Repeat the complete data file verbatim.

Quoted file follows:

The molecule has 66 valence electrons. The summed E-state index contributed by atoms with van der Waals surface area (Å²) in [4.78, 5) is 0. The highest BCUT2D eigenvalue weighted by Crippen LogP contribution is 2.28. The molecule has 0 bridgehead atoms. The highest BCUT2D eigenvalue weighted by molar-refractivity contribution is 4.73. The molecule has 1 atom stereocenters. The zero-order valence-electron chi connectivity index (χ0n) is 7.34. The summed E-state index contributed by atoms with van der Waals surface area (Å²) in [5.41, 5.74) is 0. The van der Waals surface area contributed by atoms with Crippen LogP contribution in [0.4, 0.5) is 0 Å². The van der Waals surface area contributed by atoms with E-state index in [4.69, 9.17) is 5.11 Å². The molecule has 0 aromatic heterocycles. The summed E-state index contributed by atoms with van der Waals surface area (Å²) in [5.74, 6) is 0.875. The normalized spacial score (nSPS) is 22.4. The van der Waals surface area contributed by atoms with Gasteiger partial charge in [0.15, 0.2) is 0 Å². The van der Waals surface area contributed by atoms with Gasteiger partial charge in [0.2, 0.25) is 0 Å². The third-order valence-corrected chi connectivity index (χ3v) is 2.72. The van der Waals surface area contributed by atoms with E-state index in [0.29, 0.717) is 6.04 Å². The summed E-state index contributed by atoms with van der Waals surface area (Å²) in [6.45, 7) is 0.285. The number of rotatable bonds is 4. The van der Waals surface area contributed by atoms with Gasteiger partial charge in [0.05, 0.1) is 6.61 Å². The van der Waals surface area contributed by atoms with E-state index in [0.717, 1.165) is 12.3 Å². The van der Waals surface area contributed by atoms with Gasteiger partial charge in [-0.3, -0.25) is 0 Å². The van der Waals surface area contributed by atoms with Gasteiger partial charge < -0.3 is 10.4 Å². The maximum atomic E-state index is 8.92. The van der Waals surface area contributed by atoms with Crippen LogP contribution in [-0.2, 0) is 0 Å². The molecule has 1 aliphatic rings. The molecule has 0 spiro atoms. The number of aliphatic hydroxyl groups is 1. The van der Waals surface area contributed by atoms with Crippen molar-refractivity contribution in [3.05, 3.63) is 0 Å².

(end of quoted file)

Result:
The molecule has 66 valence electrons. The summed E-state index contributed by atoms with van der Waals surface area (Å²) in [4.78, 5) is 0. The highest BCUT2D eigenvalue weighted by Crippen LogP contribution is 2.28. The molecule has 0 bridgehead atoms. The highest BCUT2D eigenvalue weighted by molar-refractivity contribution is 4.73. The molecule has 1 atom stereocenters. The zero-order valence-electron chi connectivity index (χ0n) is 7.34. The summed E-state index contributed by atoms with van der Waals surface area (Å²) in [5.41, 5.74) is 0. The van der Waals surface area contributed by atoms with Crippen LogP contribution in [0.4, 0.5) is 0 Å². The van der Waals surface area contributed by atoms with E-state index in [4.69, 9.17) is 5.11 Å². The molecule has 0 aromatic heterocycles. The summed E-state index contributed by atoms with van der Waals surface area (Å²) in [5.74, 6) is 0.875. The normalized spacial score (nSPS) is 22.4. The van der Waals surface area contributed by atoms with Gasteiger partial charge in [0.15, 0.2) is 0 Å². The van der Waals surface area contributed by atoms with Gasteiger partial charge in [0.2, 0.25) is 0 Å². The third-order valence-corrected chi connectivity index (χ3v) is 2.72. The van der Waals surface area contributed by atoms with E-state index in [0.29, 0.717) is 6.04 Å². The summed E-state index contributed by atoms with van der Waals surface area (Å²) in [6.45, 7) is 0.285. The number of rotatable bonds is 4. The van der Waals surface area contributed by atoms with Gasteiger partial charge in [0.05, 0.1) is 6.61 Å². The van der Waals surface area contributed by atoms with E-state index in [0.717, 1.165) is 12.3 Å². The van der Waals surface area contributed by atoms with Gasteiger partial charge in [-0.3, -0.25) is 0 Å². The van der Waals surface area contributed by atoms with Gasteiger partial charge < -0.3 is 10.4 Å². The maximum atomic E-state index is 8.92. The van der Waals surface area contributed by atoms with Crippen LogP contribution in [-0.2, 0) is 0 Å². The molecule has 1 aliphatic rings. The molecule has 0 spiro atoms. The number of aliphatic hydroxyl groups is 1. The van der Waals surface area contributed by atoms with Crippen molar-refractivity contribution in [3.05, 3.63) is 0 Å².